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On Friday morning, the world got a firsthand look inside the apartment of the alleged perpetrators of a terrorist attack in San Bernardino, California, that left 14 people dead. Watching news organizations scramble to exploit that access, however, left many people profoundly uncomfortable.
MSNBC and CNN camera crews spent the morning rifling through the Redlands, California, apartment shared by Syed Rizwan Farook and Tashfeen Malik. Police killed the couple in a shootout on Wednesday, after they allegedly opened fire at a holiday party for the San Bernardino County Health Department held in the conference room of a center for people with developmental disabilities.
Videos from the scene showed a crowded situation inside the apartment, with reporters opening drawers, looking at children’s toys, and rifling through stacks of photos.
On their live broadcasts, reporters revealed the personal information of not just the suspects but also their family members, holding up personal documents like driver’s licenses and Social Security cards.
MSNBC just showed the driver’s license of Syed Farook’s mother, Rafia Farook, and her SS# in a live broadcast
— Jason Leopold (@JasonLeopold) December 4, 2015
Eventually, members of the public joined the news media inside the apartment.
CNN journo on scene says no longer just reporters: “There’s a woman with a dog walking into the house…”
— David Folkenflik (@davidfolkenflik) December 4, 2015
MSNBC, the outlet that bore the brunt of criticism for being the first to air footage from inside the apartment, released the following statement about its actions:
“MSNBC and other news organizations were invited into the home by the landlord after law enforcement officials had finished examining the site and returned control to the landlord. Although MSNBC was not the first crew to enter the home, we did have the first live shots from inside. We regret that we briefly showed images of photographs and identification cards that should not have been aired without review.”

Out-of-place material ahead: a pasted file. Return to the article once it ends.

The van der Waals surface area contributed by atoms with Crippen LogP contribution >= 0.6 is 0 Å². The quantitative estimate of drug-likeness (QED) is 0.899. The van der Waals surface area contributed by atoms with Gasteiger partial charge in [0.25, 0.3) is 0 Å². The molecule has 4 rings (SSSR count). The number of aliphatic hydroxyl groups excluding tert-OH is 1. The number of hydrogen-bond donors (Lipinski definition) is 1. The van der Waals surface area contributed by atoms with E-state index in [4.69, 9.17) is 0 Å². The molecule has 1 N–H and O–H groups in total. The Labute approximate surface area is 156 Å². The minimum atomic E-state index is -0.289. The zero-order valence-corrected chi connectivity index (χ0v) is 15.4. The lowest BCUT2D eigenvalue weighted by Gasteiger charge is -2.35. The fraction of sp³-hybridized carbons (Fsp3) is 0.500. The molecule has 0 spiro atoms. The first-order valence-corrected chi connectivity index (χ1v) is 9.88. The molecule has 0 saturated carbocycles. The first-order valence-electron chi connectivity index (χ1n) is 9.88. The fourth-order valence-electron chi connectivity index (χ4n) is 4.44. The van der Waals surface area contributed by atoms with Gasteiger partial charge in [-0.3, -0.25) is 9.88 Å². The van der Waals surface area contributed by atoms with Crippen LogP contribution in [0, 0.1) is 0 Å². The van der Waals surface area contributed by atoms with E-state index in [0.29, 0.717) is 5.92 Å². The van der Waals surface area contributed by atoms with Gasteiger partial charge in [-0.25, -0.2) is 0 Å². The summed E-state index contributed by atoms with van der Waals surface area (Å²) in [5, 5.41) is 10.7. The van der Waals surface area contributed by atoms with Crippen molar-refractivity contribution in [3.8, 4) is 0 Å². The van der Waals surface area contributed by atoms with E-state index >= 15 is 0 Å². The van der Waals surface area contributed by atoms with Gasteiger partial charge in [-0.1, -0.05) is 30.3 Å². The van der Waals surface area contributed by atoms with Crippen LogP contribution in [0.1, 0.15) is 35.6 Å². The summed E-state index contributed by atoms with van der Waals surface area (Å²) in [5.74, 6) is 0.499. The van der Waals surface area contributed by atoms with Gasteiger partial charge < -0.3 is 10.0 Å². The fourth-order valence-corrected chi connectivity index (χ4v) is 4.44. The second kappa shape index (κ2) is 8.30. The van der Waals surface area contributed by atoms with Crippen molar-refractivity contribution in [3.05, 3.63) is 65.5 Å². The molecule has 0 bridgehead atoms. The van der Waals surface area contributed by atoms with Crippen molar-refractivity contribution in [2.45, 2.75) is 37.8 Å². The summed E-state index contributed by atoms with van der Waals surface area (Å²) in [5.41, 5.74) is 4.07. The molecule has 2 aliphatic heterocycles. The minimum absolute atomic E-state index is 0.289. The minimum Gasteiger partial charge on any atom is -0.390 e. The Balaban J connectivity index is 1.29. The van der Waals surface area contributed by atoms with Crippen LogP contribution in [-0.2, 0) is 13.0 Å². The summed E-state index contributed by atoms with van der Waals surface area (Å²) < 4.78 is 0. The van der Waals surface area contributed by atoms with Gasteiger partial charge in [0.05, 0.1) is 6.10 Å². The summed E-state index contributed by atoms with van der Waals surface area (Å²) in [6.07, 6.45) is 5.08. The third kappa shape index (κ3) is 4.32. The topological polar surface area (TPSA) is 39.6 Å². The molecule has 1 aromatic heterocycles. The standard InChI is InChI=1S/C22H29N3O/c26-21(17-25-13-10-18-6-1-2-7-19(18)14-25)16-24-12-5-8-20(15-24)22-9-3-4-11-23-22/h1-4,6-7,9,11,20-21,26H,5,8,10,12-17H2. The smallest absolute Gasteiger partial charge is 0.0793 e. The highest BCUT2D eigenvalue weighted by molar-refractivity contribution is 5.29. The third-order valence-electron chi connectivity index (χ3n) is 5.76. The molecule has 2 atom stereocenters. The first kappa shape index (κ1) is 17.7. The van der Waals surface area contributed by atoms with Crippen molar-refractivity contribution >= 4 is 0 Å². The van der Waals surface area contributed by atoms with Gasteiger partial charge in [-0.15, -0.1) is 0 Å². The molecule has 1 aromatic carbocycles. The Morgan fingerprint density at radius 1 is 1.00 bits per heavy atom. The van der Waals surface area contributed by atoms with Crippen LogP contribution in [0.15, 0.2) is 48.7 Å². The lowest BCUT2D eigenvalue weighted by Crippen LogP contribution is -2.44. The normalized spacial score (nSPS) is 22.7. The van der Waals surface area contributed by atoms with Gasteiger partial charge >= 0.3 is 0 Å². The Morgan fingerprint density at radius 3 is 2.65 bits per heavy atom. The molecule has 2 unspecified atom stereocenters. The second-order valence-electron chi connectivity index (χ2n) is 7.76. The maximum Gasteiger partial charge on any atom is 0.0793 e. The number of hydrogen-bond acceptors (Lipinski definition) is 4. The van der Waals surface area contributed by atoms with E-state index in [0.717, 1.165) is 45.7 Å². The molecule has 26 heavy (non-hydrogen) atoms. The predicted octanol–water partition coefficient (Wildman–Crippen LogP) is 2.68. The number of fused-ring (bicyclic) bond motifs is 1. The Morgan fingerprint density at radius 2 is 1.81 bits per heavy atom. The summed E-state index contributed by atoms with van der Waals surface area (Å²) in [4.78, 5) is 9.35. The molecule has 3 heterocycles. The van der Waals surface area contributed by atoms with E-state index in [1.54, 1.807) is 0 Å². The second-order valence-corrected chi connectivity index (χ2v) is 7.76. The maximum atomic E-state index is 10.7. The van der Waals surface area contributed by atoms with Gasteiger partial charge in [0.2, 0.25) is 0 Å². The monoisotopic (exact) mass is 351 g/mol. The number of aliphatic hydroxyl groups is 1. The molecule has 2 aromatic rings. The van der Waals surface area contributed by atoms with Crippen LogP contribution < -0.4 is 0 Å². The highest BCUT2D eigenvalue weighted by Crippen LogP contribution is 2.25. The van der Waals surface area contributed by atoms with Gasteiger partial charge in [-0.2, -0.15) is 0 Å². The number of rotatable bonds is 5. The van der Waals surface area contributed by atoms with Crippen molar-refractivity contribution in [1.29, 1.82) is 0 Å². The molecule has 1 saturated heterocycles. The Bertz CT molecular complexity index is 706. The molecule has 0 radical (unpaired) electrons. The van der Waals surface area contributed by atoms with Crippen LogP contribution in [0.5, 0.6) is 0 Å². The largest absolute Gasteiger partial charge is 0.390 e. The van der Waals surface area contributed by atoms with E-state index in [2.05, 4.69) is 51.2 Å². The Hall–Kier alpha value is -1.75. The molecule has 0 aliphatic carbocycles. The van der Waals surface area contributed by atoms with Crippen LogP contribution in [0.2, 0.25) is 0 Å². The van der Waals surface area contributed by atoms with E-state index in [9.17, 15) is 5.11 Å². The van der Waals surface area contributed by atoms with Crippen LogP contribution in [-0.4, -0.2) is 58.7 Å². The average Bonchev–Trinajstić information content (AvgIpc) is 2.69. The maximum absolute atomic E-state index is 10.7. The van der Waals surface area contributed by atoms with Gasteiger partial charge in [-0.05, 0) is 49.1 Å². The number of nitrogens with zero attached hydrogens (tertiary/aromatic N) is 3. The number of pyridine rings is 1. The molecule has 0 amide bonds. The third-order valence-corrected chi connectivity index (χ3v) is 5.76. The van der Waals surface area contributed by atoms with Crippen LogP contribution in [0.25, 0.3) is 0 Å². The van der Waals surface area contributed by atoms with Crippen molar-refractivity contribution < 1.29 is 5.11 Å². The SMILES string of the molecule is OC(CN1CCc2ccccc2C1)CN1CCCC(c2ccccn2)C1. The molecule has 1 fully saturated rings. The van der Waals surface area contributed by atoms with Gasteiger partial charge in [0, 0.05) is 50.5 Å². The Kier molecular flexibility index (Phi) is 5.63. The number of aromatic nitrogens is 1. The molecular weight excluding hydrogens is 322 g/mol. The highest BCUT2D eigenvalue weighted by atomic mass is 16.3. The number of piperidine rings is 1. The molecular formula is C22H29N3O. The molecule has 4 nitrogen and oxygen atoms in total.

The FBI did not respond to a request for comment.
A spokesperson for the San Bernardino County Sheriff’s Department told Grasswire that the apartment was still part of an active investigation and had not been cleared.
There have been conflicting reports about exactly how the media got into the apartment in the first place. Some reporters have said that the landlord allowed them inside. But the landlord said that camera crews barged in uninvited after he opened the door.
After the scene quickly turned chaotic, the door to the apartment was once again boarded up, as a large crowd amassed outside. Officials reportedly then escorted the landlord away from the scene.
CNN reporters outside San Bernardino killers’ home says landlord was escorted away by law enforcement, put into unmarked vehicle
— Jon Passantino (@passantino) December 4, 2015
The reaction on social media to journalists’ intrusion into the apartment was instant and visceral.
Wow MSNBC truly has zero integrity. Ruined an entire crime scene by going through the terrorist’s home.
— Tim O’Neil (@TimONeil12) December 4, 2015
The media just ruined an entire crime scene. There are no words.
— Dana Loesch (@DLoesch) December 4, 2015
Thoughts and prayers with MSNBC’s legal office.
— Yair Rosenberg (@Yair_Rosenberg) December 4, 2015
Think of every bad decision you made this week. Now tell yourself, Hey, I’m not MSNBC.
— Mary Beth Williams (@embeedub) December 4, 2015
MSNBC just broke Twitter because it’s the first time everyone has agreed on a topic on social media
— michaeljsmith (@michaeljsmith0) December 4, 2015
AFP White House correspondent Andrew Beatty put it best.
Please disregard this as the work of a few extremist zealots, they are not representative of our group.
— Andrew Beatty (@AndrewBeatty) December 4, 2015
Update 2:24pm CT, Dec. 4: Added MSNBC statement.
Additional reporting by Rae Votta.
Photo via Dwaine Scott/Periscope | Remix by Jason Reed
Aaron Sankin is a former Senior Staff Writer at the Daily Dot who covered the intersection of politics, technology, online privacy, Twitter bots, and the role of dank memes in popular culture. He lives in Seattle, Washington. He joined the Center for Investigative Reporting in 2016.